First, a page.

Sega Hacked: 1.3 Million Users’ Information Compromised
Sega Hacked: 1.3 Million Users’ Information Compromised Reuters

Shares in Japanese game developer Sega Sammy Holdings Inc fell on Monday after news leaked that hackers breached the company's networks and stole information from 1.3 million customers.

Shares of Sega were down 1.8 percent to 1,581 yen after sinking as much as 5 percent at one point.

Sega issued a warning saying that it had been infiltrated by cyber criminals and personal information on over 1 million customers was compromised.

The company said on Friday that its SEGA Pass service, operated by Sega Europe, came under attack and a number of user accounts were illegally accessed.

The service was illegally accessed from outside and personal information of all 1,290,755 customers of the service... were brought outside of the system, according to SEGA. The information included names, birth dates, e-mail addresses and encoded passwords, the statement said.

In a span of just a few weeks, several multinational companies and even government agencies have fallen victim to cyber crime.

Joining those ranks, Sega said that it has launch an investigation and took steps to secure data.

Over the last 24 hours we have identified that unauthorized entry was gained to our Sega Pass database, the company said.

We immediately took the appropriate action to protect our consumers' data and isolate the location of the breach. We have launched an investigation into the extent of the breach of our public systems.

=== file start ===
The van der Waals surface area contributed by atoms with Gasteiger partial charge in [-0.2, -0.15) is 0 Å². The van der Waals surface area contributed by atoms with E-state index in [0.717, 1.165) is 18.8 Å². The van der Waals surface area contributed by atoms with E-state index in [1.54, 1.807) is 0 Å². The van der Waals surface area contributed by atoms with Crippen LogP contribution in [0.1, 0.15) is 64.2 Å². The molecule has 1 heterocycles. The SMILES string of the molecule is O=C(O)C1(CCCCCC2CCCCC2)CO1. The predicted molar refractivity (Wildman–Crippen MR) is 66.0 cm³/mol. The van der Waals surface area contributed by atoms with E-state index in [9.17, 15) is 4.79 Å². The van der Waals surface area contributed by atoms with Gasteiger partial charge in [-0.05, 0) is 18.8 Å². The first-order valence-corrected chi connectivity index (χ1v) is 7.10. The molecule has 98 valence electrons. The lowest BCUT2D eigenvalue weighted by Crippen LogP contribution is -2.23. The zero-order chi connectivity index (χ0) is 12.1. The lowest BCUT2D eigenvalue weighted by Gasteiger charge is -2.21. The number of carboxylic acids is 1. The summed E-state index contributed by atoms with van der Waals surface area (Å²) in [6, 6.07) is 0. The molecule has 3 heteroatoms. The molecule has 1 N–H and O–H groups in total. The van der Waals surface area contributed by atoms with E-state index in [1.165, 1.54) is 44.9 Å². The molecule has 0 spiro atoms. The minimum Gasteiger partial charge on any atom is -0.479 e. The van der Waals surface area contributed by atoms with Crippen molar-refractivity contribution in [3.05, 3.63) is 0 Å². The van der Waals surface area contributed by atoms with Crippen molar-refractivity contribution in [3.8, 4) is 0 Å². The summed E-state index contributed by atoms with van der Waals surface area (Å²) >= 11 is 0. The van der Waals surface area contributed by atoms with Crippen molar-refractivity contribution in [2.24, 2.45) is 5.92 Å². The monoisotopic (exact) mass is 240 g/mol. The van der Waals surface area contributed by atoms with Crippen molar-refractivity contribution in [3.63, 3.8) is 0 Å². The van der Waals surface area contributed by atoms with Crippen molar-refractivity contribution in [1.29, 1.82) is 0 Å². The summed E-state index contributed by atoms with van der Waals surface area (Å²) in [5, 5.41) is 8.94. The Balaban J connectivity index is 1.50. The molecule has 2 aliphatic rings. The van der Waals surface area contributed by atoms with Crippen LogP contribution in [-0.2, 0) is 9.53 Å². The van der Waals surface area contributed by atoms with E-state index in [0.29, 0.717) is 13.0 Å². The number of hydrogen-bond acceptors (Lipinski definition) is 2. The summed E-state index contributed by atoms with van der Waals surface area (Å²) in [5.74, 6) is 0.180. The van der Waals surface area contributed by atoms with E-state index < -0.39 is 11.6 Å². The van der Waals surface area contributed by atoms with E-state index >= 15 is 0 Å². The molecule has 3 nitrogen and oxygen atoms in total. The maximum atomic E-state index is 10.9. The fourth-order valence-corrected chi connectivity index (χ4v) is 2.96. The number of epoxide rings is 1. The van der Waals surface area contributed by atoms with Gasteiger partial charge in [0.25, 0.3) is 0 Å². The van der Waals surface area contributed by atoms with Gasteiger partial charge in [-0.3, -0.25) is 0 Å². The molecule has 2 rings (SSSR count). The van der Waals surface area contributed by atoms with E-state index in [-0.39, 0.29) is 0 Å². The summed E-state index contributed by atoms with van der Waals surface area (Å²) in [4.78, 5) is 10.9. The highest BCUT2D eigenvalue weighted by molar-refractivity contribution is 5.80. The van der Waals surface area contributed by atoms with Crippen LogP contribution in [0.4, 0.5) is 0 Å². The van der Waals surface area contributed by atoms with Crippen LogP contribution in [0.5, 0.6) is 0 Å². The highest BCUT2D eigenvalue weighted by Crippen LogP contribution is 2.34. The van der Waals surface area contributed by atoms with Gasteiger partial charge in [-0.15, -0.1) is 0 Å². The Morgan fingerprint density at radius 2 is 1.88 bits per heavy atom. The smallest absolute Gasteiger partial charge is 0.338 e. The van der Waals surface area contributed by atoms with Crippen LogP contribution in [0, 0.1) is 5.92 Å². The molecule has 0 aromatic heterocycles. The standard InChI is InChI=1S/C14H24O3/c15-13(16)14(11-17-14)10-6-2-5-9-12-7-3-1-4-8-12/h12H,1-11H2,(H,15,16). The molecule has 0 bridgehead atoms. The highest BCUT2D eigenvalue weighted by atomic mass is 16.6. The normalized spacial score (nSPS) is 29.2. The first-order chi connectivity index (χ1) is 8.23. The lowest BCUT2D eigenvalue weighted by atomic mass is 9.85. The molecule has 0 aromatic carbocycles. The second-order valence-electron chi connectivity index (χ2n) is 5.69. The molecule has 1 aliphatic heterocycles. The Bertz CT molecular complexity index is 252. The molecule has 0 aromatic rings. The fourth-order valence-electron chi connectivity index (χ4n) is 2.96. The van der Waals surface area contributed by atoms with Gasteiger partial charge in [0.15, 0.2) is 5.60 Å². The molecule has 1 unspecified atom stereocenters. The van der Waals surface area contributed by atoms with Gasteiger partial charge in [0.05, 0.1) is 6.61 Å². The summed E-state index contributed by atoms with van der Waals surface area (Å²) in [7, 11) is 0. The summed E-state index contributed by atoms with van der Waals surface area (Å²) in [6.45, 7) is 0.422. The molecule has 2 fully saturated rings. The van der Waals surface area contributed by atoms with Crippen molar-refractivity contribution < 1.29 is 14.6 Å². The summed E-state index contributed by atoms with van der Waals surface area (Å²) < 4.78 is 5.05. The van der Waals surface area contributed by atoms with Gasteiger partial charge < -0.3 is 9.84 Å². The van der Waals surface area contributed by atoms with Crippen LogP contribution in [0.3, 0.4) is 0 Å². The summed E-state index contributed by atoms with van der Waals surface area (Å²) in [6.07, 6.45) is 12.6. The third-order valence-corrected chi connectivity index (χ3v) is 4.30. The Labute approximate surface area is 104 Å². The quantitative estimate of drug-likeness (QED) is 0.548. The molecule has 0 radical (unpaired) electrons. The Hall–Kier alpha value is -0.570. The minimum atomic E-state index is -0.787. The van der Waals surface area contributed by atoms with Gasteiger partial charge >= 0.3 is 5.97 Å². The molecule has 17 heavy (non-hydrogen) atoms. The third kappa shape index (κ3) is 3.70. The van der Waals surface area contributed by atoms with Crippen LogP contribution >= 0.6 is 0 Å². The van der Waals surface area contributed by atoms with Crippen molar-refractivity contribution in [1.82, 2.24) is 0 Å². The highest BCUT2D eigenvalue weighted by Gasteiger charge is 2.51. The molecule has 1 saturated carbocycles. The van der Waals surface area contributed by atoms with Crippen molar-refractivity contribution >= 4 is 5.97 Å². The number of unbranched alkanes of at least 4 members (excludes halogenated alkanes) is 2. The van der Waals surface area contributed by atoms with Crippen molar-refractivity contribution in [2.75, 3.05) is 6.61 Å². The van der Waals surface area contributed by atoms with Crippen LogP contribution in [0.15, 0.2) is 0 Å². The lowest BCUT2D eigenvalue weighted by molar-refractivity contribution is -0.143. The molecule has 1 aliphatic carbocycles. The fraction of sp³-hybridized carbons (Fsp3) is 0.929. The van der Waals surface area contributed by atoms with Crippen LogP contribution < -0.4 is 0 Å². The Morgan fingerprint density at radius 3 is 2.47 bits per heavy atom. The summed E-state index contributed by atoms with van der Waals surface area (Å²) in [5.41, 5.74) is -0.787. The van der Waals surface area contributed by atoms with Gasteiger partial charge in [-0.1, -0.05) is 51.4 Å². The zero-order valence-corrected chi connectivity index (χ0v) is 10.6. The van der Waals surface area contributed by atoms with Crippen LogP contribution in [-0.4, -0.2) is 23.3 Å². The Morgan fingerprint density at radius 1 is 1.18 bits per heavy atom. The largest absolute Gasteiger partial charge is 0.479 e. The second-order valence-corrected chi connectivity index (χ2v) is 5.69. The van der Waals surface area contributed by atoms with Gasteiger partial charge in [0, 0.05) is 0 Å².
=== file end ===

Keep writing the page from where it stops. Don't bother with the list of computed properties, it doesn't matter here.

Passwords were encrypted and no financial data was accessed, it said.

Several other companies have fallen victim lately as well.

On Wednesday the public website of the CIA went down, with the hacker group Lulz Security saying it had launched the attack.

Although the group fashions itself more as pranksters and activists than people with sinister intent, its members have been accused of breaking the law and are wanted by the FBI and other law enforcement agencies.

Lulz broke into a Senate website over the weekend and released data stolen from the legislative body's computer servers.

In May, the group posted a fake story on the PBS website saying that rapper Tupac Shakur was still alive and living in New Zealand.

The group denied any involvement in the Sega case, however, asking Sega to instead contact them to help destroy the hackers that attacked you.

But it does underline mark an uptick in crime over the Internet

The last high-profile victim was the International Monetary Fund this weekend, who's computer network was breached by what was believed to be a government backed effort.

Just last week banking giant Citibank confirmed that credit card data of about 200,000 of its North American customers have been hacked. The event marked the largest attack on a bank in the US to date.

The week before US military contractor Lockheed Martin was compromised as hackers used Lockheed's own secure id technology to access its networks.

Google has accused Chinese hackers of targeting the Gmail accounts of U.S. government officials.